A contracted party breached a working agreement after materials to complete that agreement were provided by the contractor, by not doing the work he was contracted for. He then kept the materials, and refused to return them, which were worth a considerable (six figures) amount of money. He was advised by a third party who was hired to review the original contract, that he didn't need to honor the contract; and further, the third party acted as the fiduciary to give the bad news to the first party, and creating false allegations which he knew not to be true about the first party's intentions to justify his advice. The ultimate aim of the second and third party was to drive the first party out of business by impeding their ability to complete a contract for which the second party was hired to provide services as part of. There is no doubt civil theft, conversion, and unjust enrichment are viable claims; my question is whether the fiduciary could also be attached to the complaint; including a conspiracy or something along those lines
I presume from your answer that if the third party was an attorney, then your advice would still be applicable, save for the latter point; and I guess you are answering my first question with a "yes," in that the thrid party can be included in a Civil Theft even though they did not directly benefit, correct?
The SOL on the tort aspect has passed for adding the third party (conversion, unjust enrichment, etc., which I don't think would apply anyway). An action has been filed on the second party within the four years. So the only thing left to include the third party is Civil Theft (5 years) and whatever else of 5 years SOL. Is not conspiracy a 4 year SOL?
Would your answer on the attorney remain the same if the attorney took an active part in carrying out the advice?
If the second party is out of state to the first party, and the second party hires their local (out of state) attorney for advice, then that attorney hires a local attorney to the first party (Florida) who then takes an active roll in testifying at a court hearing with erroneous information he knew to be false, and as a result of that advice, his clients (the second party and out of state attorney) benefits from keeping the materials, I don't see how the attorney is not held to other accountability by the damaged party directly, regardless what his end was; and that would come out in discovery. Even if his end was constrained solely to a fee arrangement, I would think he stepped outside the boundaries of merely being a bad lawyer answerable only to his clients, when he gave false testimony. Am I wrong?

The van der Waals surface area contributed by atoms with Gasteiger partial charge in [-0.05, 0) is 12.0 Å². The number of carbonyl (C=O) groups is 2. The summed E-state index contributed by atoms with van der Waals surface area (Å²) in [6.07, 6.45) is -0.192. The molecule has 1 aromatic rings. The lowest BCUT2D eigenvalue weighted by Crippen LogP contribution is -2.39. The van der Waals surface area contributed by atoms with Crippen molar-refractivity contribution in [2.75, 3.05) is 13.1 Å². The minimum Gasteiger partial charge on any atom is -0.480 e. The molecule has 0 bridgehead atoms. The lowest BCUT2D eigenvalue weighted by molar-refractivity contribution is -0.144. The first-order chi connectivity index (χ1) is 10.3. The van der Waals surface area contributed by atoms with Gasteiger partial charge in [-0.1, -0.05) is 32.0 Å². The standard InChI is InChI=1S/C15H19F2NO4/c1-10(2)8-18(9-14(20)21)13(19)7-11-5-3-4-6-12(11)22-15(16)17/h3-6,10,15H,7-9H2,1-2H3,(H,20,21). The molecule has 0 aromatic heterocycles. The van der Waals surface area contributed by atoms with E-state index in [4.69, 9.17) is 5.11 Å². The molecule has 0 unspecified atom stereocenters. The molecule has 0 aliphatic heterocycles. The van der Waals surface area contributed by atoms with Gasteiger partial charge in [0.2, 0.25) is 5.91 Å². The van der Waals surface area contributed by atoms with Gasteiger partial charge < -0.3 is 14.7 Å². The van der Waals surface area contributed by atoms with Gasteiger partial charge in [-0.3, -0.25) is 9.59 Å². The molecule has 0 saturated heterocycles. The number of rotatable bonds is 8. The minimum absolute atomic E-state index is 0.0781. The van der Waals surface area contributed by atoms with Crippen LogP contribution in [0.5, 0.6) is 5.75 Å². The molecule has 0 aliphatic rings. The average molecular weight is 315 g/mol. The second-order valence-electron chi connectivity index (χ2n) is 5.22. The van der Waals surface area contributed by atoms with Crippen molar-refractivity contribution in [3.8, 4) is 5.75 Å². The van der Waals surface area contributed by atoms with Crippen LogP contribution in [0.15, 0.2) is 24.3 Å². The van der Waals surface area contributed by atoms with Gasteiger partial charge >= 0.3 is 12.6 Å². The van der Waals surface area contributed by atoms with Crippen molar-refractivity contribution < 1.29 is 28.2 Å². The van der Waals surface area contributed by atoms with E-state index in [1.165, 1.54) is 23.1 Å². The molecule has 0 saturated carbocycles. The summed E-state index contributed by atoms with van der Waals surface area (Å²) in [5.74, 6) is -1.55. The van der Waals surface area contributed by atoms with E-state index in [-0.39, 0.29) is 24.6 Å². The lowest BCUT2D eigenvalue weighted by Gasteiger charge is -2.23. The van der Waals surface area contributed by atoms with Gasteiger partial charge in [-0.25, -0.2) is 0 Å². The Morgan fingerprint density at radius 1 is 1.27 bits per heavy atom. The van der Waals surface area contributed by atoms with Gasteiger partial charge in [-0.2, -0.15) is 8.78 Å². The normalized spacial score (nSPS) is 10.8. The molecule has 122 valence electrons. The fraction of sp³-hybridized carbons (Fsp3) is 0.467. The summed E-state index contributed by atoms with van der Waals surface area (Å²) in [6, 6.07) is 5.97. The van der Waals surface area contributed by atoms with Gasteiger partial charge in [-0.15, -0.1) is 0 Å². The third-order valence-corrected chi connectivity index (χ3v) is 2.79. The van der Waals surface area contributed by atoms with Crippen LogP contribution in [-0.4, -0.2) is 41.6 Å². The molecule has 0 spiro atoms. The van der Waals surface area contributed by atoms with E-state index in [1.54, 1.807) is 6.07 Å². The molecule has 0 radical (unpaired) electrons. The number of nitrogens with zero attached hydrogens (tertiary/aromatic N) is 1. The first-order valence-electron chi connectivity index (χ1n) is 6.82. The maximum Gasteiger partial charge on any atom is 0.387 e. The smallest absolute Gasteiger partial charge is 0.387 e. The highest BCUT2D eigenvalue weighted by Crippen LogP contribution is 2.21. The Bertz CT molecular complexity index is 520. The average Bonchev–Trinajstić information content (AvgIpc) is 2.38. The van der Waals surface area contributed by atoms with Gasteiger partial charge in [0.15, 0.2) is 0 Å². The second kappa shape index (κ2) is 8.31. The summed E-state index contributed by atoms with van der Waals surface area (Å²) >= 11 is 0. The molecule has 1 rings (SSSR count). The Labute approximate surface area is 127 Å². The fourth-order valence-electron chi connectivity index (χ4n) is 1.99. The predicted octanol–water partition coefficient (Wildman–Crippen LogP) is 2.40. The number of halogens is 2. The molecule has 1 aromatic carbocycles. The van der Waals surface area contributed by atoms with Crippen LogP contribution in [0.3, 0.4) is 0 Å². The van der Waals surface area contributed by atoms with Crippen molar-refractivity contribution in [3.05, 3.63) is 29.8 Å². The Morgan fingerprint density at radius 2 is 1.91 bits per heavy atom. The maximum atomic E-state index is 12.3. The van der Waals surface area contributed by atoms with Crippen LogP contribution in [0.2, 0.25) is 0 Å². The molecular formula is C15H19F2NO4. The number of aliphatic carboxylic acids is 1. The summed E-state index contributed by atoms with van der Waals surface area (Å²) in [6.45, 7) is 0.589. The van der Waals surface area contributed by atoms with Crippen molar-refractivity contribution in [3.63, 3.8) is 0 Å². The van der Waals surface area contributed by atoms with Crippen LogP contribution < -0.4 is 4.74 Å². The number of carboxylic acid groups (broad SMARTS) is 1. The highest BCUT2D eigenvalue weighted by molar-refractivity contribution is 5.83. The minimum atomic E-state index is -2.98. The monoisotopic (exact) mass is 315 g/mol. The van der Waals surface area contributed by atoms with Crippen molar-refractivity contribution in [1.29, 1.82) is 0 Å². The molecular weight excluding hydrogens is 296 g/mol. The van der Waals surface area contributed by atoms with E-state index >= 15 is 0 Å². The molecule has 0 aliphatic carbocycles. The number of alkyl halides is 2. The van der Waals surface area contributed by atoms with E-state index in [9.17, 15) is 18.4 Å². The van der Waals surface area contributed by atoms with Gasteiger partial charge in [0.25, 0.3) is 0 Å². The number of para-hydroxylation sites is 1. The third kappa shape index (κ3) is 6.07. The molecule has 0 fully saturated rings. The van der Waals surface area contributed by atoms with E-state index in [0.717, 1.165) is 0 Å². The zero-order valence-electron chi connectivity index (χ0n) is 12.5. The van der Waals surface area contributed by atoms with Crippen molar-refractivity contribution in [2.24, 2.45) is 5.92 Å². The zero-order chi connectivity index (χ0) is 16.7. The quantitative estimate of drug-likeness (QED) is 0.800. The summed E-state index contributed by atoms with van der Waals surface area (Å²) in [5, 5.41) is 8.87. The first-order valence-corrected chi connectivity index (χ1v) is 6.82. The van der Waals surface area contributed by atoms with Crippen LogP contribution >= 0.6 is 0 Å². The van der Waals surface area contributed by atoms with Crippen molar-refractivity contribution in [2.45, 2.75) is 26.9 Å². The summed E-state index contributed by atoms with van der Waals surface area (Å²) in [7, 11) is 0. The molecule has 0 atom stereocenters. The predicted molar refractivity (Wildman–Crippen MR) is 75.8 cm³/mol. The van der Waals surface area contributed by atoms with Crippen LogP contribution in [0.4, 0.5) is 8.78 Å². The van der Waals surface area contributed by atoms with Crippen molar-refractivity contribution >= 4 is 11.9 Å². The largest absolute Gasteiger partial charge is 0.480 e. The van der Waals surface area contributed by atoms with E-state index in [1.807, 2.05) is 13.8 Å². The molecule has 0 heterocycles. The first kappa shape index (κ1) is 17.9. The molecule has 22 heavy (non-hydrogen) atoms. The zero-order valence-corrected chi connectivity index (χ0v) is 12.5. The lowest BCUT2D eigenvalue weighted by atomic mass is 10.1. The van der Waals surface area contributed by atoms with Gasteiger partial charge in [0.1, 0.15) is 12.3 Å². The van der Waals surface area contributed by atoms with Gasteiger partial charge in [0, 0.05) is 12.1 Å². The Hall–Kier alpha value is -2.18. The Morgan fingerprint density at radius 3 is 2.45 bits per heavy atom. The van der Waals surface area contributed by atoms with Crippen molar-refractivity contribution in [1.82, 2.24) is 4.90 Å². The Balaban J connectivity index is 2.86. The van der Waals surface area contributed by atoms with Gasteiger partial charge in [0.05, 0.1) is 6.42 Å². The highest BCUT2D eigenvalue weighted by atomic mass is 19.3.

Dave, FYI, the attorney's appearance and testimony was in a Federal Court, where he was not a party in interest, and in fact interrupted a hearing with impromptu outbursts from the back of the court, in addition to a written letter that levied the false allegations he knew not to be true. So I am aware of your final conclusion on just naming him; the original question pertains to whether or not he is attached to a statute whereby the SOL does not apply, since it is past 4 years. Unless you cite something else, the only one that applies is Civil Theft; and tactically, the issue of his benefitting is tied to a conspiracy component, that "might" be mitigated (to plead) by a 4 year SOL. Am I correct? (I'll take care of your rating on each of these steps; so thanks on that.)
Did you have a final reply to my last question; since it is hinged the original question that was never answered?
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